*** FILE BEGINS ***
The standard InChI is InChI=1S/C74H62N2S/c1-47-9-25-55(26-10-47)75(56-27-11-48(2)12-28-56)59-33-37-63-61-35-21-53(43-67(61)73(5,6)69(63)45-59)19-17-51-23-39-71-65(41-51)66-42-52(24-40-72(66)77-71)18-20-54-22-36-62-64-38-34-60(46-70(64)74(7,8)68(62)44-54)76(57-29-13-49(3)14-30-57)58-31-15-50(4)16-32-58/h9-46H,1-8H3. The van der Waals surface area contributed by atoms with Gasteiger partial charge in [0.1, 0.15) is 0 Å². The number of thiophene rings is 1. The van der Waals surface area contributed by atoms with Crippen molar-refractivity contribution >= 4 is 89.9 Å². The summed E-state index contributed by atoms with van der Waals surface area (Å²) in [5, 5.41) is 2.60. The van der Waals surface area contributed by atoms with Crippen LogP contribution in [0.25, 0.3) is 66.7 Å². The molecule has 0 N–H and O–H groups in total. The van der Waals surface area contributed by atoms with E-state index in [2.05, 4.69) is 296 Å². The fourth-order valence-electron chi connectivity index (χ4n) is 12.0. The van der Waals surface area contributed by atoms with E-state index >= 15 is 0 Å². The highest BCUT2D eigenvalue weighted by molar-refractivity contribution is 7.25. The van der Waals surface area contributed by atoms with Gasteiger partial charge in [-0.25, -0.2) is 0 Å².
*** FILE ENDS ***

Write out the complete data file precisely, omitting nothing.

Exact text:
The standard InChI is InChI=1S/C74H62N2S/c1-47-9-25-55(26-10-47)75(56-27-11-48(2)12-28-56)59-33-37-63-61-35-21-53(43-67(61)73(5,6)69(63)45-59)19-17-51-23-39-71-65(41-51)66-42-52(24-40-72(66)77-71)18-20-54-22-36-62-64-38-34-60(46-70(64)74(7,8)68(62)44-54)76(57-29-13-49(3)14-30-57)58-31-15-50(4)16-32-58/h9-46H,1-8H3. The van der Waals surface area contributed by atoms with Gasteiger partial charge in [0.1, 0.15) is 0 Å². The number of thiophene rings is 1. The van der Waals surface area contributed by atoms with Crippen molar-refractivity contribution >= 4 is 89.9 Å². The summed E-state index contributed by atoms with van der Waals surface area (Å²) in [5, 5.41) is 2.60. The van der Waals surface area contributed by atoms with Crippen LogP contribution in [0.25, 0.3) is 66.7 Å². The molecule has 0 N–H and O–H groups in total. The van der Waals surface area contributed by atoms with E-state index in [2.05, 4.69) is 296 Å². The fourth-order valence-electron chi connectivity index (χ4n) is 12.0. The van der Waals surface area contributed by atoms with E-state index >= 15 is 0 Å². The highest BCUT2D eigenvalue weighted by molar-refractivity contribution is 7.25. The van der Waals surface area contributed by atoms with Gasteiger partial charge in [-0.25, -0.2) is 0 Å².